More money equals long life

The rich not only get richer, but live longer

The more money you make, the healthier you will be, and the longer you will live. Statistics Canada has recently released a report that shows the highest earners in Canada, will have 10 more years of healthy living then their poorer counterparts.

The report shows that at age 25, men in the top income earning group, can expect 11.4 more years of healthy, longer life then those at the bottom of the income scale. Women have a smaller gap between top dollars and bottom, namely 9.7 years.

This "health-adjusted life expectancy" is determined by eight factors including pain, memory, mobility and emotion. The differences start even before birth, with the health of the expectant mother at the time the baby is conceived.

The differences in diet, stress level, and reflected show up in socioeconomic status. How much time you spend working, the amount you drink and whether or not you have access to medical services, will all have an effect. The amount of money you earn, has twice the impact of all cancers combined on the years of healthy living you can expect.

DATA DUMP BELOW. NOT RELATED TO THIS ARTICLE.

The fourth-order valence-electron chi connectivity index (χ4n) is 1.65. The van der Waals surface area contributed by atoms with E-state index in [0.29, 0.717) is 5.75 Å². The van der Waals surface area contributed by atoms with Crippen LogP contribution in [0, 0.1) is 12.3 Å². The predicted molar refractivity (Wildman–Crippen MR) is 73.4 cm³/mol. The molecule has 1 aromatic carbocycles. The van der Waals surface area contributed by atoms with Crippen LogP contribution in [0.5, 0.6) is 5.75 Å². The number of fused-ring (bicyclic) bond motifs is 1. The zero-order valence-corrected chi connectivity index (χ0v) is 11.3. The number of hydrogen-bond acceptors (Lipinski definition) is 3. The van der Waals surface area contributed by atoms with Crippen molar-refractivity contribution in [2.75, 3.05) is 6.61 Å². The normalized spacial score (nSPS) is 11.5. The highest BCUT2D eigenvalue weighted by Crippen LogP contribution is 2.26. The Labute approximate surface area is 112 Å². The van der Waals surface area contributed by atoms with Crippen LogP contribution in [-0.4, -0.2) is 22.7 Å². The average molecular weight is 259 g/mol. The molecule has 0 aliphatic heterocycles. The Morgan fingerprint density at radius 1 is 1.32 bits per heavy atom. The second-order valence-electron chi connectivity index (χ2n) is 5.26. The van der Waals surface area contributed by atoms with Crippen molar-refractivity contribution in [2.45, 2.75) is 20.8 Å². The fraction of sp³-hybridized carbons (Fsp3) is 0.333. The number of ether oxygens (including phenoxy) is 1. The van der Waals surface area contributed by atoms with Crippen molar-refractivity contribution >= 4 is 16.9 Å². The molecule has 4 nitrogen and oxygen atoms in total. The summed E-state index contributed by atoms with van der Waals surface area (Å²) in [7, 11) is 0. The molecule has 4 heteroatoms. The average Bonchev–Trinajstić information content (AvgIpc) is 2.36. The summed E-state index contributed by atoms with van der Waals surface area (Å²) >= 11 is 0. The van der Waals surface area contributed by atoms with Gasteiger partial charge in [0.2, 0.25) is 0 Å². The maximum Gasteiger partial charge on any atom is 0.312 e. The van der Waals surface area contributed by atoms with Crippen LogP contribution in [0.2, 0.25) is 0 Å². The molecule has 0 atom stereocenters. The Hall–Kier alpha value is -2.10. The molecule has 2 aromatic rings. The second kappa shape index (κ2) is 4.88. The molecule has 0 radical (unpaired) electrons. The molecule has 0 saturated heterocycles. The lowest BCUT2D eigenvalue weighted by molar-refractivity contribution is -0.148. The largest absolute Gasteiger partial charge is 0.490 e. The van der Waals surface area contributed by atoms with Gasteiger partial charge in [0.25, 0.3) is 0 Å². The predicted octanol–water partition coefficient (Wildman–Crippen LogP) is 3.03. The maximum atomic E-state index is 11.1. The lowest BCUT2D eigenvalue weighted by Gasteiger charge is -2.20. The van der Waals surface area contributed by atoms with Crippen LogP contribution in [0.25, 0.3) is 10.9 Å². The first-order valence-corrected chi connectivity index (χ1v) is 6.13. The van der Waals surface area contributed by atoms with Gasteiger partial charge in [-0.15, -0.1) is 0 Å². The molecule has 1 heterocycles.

High income-earning men will live almost 7.5 years longer, then men of low income. Rich women will live 4.5 years longer, then poor women. The men in the lower income brackets, will die before their 75th birthday. Only 51% of poorer men will reach the age of 75. If you are wealthy, then 75% of your group will achieve their 75th birthday. Women, once again, do not have as wide a gap as men. Poor women come in at 69% reaching 75 years of age, while 84% of the rich women will live their healthier lifestyles, to 75 years old and beyond.

Stay in school, get a good job, work hard to earn a good living and retire well, seems to still be the pattern for long life in Canada.